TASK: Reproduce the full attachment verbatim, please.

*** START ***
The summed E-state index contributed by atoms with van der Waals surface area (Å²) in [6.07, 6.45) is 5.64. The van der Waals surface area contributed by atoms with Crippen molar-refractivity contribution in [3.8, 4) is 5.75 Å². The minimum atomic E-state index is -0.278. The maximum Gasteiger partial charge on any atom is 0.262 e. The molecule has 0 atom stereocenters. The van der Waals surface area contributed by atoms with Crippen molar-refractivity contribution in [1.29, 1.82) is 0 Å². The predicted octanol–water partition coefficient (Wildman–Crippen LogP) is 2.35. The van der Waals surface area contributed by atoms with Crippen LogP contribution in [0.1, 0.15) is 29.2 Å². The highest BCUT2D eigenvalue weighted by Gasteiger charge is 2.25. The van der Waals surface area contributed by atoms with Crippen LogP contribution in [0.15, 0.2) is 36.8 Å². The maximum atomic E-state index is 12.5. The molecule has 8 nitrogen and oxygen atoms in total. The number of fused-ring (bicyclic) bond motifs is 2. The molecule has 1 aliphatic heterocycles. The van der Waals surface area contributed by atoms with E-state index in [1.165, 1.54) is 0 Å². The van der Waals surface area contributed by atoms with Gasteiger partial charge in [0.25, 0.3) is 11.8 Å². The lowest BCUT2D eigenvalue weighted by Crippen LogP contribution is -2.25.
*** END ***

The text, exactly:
The summed E-state index contributed by atoms with van der Waals surface area (Å²) in [6.07, 6.45) is 5.64. The van der Waals surface area contributed by atoms with Crippen molar-refractivity contribution in [3.8, 4) is 5.75 Å². The minimum atomic E-state index is -0.278. The maximum Gasteiger partial charge on any atom is 0.262 e. The molecule has 0 atom stereocenters. The van der Waals surface area contributed by atoms with Crippen molar-refractivity contribution in [1.29, 1.82) is 0 Å². The predicted octanol–water partition coefficient (Wildman–Crippen LogP) is 2.35. The van der Waals surface area contributed by atoms with Crippen LogP contribution in [0.1, 0.15) is 29.2 Å². The highest BCUT2D eigenvalue weighted by Gasteiger charge is 2.25. The van der Waals surface area contributed by atoms with Crippen LogP contribution in [0.15, 0.2) is 36.8 Å². The maximum atomic E-state index is 12.5. The molecule has 8 nitrogen and oxygen atoms in total. The number of fused-ring (bicyclic) bond motifs is 2. The molecule has 1 aliphatic heterocycles. The van der Waals surface area contributed by atoms with E-state index in [1.165, 1.54) is 0 Å². The van der Waals surface area contributed by atoms with Gasteiger partial charge in [0.25, 0.3) is 11.8 Å². The lowest BCUT2D eigenvalue weighted by Crippen LogP contribution is -2.25.